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3/4 Langstroth brood box?


#1

Hello and my apologies if this has been covered - i searched and didn’t find quite what I was looking for.

I am buying bees this spring from a beekeeper who is selling the bees on frames. She told me to bring along a brood box that will fit ten 3/4 Langstroth frames.

Since I have the flowhive classic, it only fits 8 frames, which is fine, I can just tell her it only fits 8, but is the brood box the size of a 3/4 Langstroth box? For some reason googling dimensions just left my head buzzing and I couldn’t quite get my question answered. Thank you in advance!


#2

I assume that 3/4 Langstroth is an Australian term? Anyway, it comes with a full deep (9 5/8" deep aka 244mm) and I assume a 3/4 would be something similar to what we call a “medium” or an “Illinois” which is 6 5/8" deep (168mm). Probably your best bet is to buy the right size box and frames for the bees you are buying. I would prefer that size anyway… but either way the frames won’t do well in a box that is too deep. You could also cut down the box you have, but the frames will not be the right size…


#3

I would ask her for the frame depth. It would not be hard for her to just measure one of her frames. The terminology you use is not standard for most Langstroth beekeepers, and I have never heard the term 3/4 Langstroth frame.

Once you have her exact measurement, you can use Michael’s measurements above to see whether her frames will fit your box.

Edit
I would still ask her to measure her frames (most beekeepers have big stocks of empty frames, so it is easy to measure them!), but I just found this Swedish article:
http://www.olandsbiodlarforening.se/files/SBR_Standard_Mtt_p_Yngelrum_ramar.pdf
It seems to confirm Michael’s suspicion that 3/4 Langstroth is what we would call a “medium” Langstroth box in the US.

If you confirm that, her frames will not be deep enough for your Flow hive brood box. If you put them in you Flow brood box anyway, the bees would likely build “crazy comb” to fill the gap at the bottom of the frame. This is a bad thing.

I don’t know where in the world you are, as your profile doesn’t say, but you potentially have a few choices:

  1. Buy an 8-frame medium depth Langstroth box. They are readily available in the US, but harder to find elsewhere. This can then be positioned underneath your Flow deep brood box.
  2. Cut down your Flow brood box to size, as Michael suggests. However, I don’t think anywhere in the world would run a hive on a single medium brood box, so you are going to need to buy another medium or deep to use for brood.
  3. Find another supplier who uses deep Langstroth frames.
  4. Ask her or find another supplier who is willing to make you a “package” of bees. This is usually done by shaking bees off frames from an established hive. They can then be housed in a new hive with a fresh queen. They are very common in the US, and becoming more common elsewhere in the world, so you might find this is a better option.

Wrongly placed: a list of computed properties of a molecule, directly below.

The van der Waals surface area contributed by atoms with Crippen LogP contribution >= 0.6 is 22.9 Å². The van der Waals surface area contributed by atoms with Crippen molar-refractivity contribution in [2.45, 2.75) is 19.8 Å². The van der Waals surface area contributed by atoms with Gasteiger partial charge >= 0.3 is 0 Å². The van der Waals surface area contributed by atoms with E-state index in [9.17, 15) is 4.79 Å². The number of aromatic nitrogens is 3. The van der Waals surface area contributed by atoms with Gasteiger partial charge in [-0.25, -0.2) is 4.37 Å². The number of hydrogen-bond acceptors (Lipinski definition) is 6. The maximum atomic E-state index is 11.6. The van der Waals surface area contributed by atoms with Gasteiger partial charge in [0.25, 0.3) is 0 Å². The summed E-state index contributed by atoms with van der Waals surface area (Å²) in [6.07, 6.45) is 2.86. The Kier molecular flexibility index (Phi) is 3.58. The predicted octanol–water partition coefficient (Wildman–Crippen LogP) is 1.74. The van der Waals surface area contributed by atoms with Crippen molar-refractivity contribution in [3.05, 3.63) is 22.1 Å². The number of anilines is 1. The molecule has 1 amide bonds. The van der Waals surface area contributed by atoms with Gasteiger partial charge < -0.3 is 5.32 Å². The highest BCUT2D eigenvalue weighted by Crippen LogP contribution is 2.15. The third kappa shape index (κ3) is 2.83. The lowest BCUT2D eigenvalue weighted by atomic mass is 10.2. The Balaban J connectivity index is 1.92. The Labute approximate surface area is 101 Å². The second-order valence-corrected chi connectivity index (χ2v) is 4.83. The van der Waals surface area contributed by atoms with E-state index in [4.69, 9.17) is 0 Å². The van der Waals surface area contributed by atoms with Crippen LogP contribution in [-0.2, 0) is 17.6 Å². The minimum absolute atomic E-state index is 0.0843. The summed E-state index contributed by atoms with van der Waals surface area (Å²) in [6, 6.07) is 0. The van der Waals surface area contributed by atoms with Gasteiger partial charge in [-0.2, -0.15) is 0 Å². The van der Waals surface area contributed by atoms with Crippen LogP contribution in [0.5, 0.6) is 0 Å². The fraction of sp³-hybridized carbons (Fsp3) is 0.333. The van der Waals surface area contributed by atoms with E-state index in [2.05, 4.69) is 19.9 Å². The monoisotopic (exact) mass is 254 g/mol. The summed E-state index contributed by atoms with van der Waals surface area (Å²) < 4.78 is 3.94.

Hope you find a solution!


#4

Thank you so much! I didn’t even think about the fact that the terms might be different here, that makes so much sense. (we are in Sweden and it is a little hard trying to research in both English and Swedish, as you say, the terminology is very blended.

Extremely helpful information, thank you again!


#5

Would you consider just putting the short frames in your deeper box. The bees will just extend the frames down. You can gradually work the frames out over a season


#6

Dee,I didnt know that was an option! I would definitely consider that to be the easiest way.

Dawn, I just saw your edit. After extensive googling, I believe you are right, that the 8 frame box is rather limited to the U.S. I have found ten frame Medium boxes (called 3/4 or apparently Farrar here) but no 8 frame boxes. Just typical that I didn’t realize when buying the flow hive that they wouldn’t be considered “standard” here. I learned my lesson, I suppose. Anyway, I was thinking of buying an 8 frame medium to fit her frames for depth/height but that apparently is not an option unless I import.


#7

That is easy. Use the bottom board that came with your Flow hive, and stuff some sponge foam into the entrance to block it. For the lid, use the inner cover with a round hole in it. If you are going to be driving for more than 20 mins, tape some fine mesh insect screen material over the hole to give some ventilation so that the bees do not overheat. If the trip is very short, then you can just tape the hole closed completely. Then either use a ratcheting strap or some strong duct tape to hold everything together. If the bees are inside the vehicle with you, consider wearing a veil while you drive - you don’t want to get distracted by stings on your face if any escape.


#8

Dawn, brilliant, thank you! We will be driving about 3.5 hrs!


#9

@Denise
If you fancy a laugh and some head scratching have a look at the table in this link
http://www.dave-cushman.net/bee/lang.html


#10

Oh my I had no idea! I thought “standard” meant… well, standard!


#11

You might be able to give your box & frames to the supplier & request that she gets a colony established into your box & frames. I do this all the time. I only have full depth langstroth frames, however I manage to put colonies into warre hives if a customer requests it. A lady picked up her warre hive with a colony of bees in it only last week.